Les îles du Frioul: beyond the beaches – discover the islands of Marseille
I’ve just returned from spending eight days on the wonderful îles du Frioul an archipelago situated just 2.7km off the coast of Marseille. Having excitedly mentioned this trip to friends and family, I noticed that many people didn’t know about it. And having spent more than a week there, I realised that many of those who have heard of it tend to come for just a day visit.
So, I’d like to offer you all some insight into the islands following my experience.
Ok, so you’ve come to les îles du Frioul to relax?
If you don’t like to go too far off the beaten track, or maybe you’re coming as a family, the calanque st esteve is a great option. It’s the only ‘beach’ (more pebbles than sand) with surveillance, a bar and toilets and it is by far the largest. With a view of Chateau d’if, this calanque can be accessed with the small road-train. Or if you’re feeling energetic, it’s about a 30-minute walk from the port.
Alternatively, there are a number of smaller and more isolated creeks – called ‘calanques’ – scattered along the two main islands: île de ratonneau and île pomègues. If you follow the main pathways, many of them are signposted, or you can spot them yourself. These are only accessible by foot but are worth the effort! My personal favourite was a little spot by the calanque de l’huile on pomègues island.
Kayaking, pétanque & more: activities on les îles du Frioul
I would say that Frioul is more of a ‘find your own adventure’ place, but there are some helping hands.
You can rent kayaks and canoes from a small kiosk near the port. You can also buy various inflatables from the shops and take a more relaxed approach like I did: floating around on a lilo. I also noticed that music festivals have taken place on the site of l’hôpital caroline, so keep your eyes peeled for unique events taking place here.
Personally, the evenings were my favourite. There are a few pétanque courts where residents and regular visitors often gather to play aux boules.
It was my first time playing, but I kept going back. It may be a cliché, but it’s a truly social sport that everyone can get involved in. Also, in front of the alimentation générale there is a small transparent box with books inside. They’re free to read or keep, and you’re also welcome to leave your own literary donation!
Going deeper: exploring the islands
My favourite thing to do! As mentioned, some of the boats also stop at île d’if, where you can visit the chateau. It has been used to protect the coast of Marseille, but also as a prison, and the location boasts panoramic views.
On the main two islands, you’ll find three main sites: l’Hopital Caroline, le Fort Ratonneau and la Batterie de Cavaux. The remains of the hospital were restored, and since 2007 the site has been used to employ and train people to preserve the site.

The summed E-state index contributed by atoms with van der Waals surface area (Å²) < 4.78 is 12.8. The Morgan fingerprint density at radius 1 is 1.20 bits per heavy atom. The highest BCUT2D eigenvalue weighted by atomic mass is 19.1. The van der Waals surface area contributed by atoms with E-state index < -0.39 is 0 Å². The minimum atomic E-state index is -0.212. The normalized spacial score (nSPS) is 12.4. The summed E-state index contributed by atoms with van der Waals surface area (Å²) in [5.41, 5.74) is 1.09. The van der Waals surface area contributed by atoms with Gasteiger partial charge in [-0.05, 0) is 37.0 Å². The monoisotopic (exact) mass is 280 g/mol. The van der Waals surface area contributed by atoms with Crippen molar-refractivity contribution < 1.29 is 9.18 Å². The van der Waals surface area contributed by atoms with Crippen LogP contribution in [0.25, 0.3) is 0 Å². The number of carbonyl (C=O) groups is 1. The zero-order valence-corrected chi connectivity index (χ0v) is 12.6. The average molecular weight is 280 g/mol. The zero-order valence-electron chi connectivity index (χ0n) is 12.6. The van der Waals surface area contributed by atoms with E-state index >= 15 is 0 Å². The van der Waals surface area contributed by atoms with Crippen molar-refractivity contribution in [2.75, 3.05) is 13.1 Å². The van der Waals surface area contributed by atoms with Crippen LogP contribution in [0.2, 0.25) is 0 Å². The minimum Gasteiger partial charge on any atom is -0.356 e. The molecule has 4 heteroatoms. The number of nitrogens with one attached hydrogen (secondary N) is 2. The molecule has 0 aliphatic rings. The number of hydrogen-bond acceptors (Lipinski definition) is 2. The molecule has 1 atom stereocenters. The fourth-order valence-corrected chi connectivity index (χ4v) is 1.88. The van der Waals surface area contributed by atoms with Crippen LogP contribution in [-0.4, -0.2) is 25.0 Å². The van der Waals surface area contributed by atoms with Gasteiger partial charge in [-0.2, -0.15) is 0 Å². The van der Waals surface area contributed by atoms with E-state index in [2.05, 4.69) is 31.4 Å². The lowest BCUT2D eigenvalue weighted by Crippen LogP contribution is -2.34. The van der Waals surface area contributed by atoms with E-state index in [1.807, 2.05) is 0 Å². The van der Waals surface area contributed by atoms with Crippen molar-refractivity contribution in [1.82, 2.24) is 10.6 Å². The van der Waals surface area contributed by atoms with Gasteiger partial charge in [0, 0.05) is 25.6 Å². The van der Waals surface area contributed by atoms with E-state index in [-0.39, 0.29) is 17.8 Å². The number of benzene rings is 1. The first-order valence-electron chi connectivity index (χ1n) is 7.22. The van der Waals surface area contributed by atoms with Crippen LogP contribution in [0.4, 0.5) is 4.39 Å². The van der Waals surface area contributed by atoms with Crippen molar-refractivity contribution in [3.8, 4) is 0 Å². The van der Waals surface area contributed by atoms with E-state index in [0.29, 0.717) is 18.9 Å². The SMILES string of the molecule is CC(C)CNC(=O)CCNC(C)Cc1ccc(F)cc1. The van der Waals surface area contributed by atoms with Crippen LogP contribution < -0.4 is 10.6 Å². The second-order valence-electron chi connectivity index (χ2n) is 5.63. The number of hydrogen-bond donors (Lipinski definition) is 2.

The latter two are more in ruins, but serve as a reminder of the history of Frioul. The crumbling Ratonneau fort appears to be covered with huge, stone crosses, like a burial ground that overlooks the island. However, it was intended by the German army for artillery placement and simply remained incomplete.
The batterie is situated on the far end of the Pomègues island. Constructed at the end of the 19th century, it was occupied by the German army in WW2 and now remains, completely abandoned. You can see what is left of cannons, bunkers and even toilets. It is a haunting experience, which jars with the beautiful views out to sea.
If you are not interested in the history of the island before visiting, I think you will be after exploring these sites.
Les îles du Frioul: what to eat
PANISSE! I’m dreaming of panisse as I write. A specialty of the South, panisse is a sort of fried, delicious delight made from chickpea flour. I ate them every day from a little snack shack called Kai Kai. I have since tried to make my own, without success. So, I suggest you go and get them directly from the South.
For a fuller dining experience, there are a number of restaurants located on one strip facing onto the port.
If you want to picnic, there is one small grocery shop / boulangerie. It does have a lot: fresh bread, wine, ice creams, fruits, and vegetables….but if you want a larger choice I would recommend shopping in Marseille before you take the boat over to Frioul.
There is so much more to les îles du Frioul, so you’ll have to go and discover them yourself!
Have you ever been to these islands? Do you hold the secret to making the perfect panisse? Let us know in the comments below!
Image credits: 1,2,3 & 5 © Lauren Smith
4. Pétanque, by WaltiGoehner via Pixabay
6. Panisses, by Varaine via Wikipedia